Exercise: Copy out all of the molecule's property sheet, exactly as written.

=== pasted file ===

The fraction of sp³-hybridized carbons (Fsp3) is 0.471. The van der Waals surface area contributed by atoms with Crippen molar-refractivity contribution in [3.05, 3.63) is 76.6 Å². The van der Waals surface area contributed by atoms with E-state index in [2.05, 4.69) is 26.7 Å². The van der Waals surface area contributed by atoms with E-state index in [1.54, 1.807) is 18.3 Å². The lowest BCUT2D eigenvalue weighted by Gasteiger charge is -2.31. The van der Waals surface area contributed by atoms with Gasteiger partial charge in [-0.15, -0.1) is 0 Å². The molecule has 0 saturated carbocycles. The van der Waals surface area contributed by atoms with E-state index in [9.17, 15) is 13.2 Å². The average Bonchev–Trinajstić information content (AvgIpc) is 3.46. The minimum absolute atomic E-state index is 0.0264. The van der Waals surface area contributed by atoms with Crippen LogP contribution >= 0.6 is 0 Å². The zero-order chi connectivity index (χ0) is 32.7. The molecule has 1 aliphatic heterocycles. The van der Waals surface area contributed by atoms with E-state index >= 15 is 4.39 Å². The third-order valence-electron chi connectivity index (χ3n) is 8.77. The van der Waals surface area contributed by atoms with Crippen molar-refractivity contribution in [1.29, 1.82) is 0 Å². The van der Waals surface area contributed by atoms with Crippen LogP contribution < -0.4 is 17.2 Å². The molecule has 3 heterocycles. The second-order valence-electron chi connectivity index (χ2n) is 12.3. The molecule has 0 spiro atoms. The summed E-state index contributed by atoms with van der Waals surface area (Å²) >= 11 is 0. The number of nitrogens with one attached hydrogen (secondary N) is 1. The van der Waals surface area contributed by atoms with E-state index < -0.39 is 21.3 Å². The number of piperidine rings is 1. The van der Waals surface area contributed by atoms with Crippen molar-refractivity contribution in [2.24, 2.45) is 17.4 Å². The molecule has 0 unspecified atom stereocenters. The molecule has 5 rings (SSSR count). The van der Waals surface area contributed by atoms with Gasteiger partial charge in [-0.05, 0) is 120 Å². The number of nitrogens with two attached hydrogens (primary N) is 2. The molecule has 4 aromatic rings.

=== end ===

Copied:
The fraction of sp³-hybridized carbons (Fsp3) is 0.471. The van der Waals surface area contributed by atoms with Crippen molar-refractivity contribution in [3.05, 3.63) is 76.6 Å². The van der Waals surface area contributed by atoms with E-state index in [2.05, 4.69) is 26.7 Å². The van der Waals surface area contributed by atoms with E-state index in [1.54, 1.807) is 18.3 Å². The lowest BCUT2D eigenvalue weighted by Gasteiger charge is -2.31. The van der Waals surface area contributed by atoms with Gasteiger partial charge in [-0.15, -0.1) is 0 Å². The molecule has 0 saturated carbocycles. The van der Waals surface area contributed by atoms with E-state index in [9.17, 15) is 13.2 Å². The average Bonchev–Trinajstić information content (AvgIpc) is 3.46. The minimum absolute atomic E-state index is 0.0264. The van der Waals surface area contributed by atoms with Crippen LogP contribution >= 0.6 is 0 Å². The zero-order chi connectivity index (χ0) is 32.7. The molecule has 1 aliphatic heterocycles. The van der Waals surface area contributed by atoms with E-state index >= 15 is 4.39 Å². The third-order valence-electron chi connectivity index (χ3n) is 8.77. The van der Waals surface area contributed by atoms with Crippen molar-refractivity contribution in [1.29, 1.82) is 0 Å². The van der Waals surface area contributed by atoms with Crippen LogP contribution < -0.4 is 17.2 Å². The molecule has 3 heterocycles. The second-order valence-electron chi connectivity index (χ2n) is 12.3. The molecule has 0 spiro atoms. The summed E-state index contributed by atoms with van der Waals surface area (Å²) >= 11 is 0. The number of nitrogens with one attached hydrogen (secondary N) is 1. The van der Waals surface area contributed by atoms with E-state index < -0.39 is 21.3 Å². The number of piperidine rings is 1. The van der Waals surface area contributed by atoms with Crippen molar-refractivity contribution in [2.24, 2.45) is 17.4 Å². The molecule has 0 unspecified atom stereocenters. The molecule has 5 rings (SSSR count). The van der Waals surface area contributed by atoms with Gasteiger partial charge in [-0.05, 0) is 120 Å². The number of nitrogens with two attached hydrogens (primary N) is 2. The molecule has 4 aromatic rings.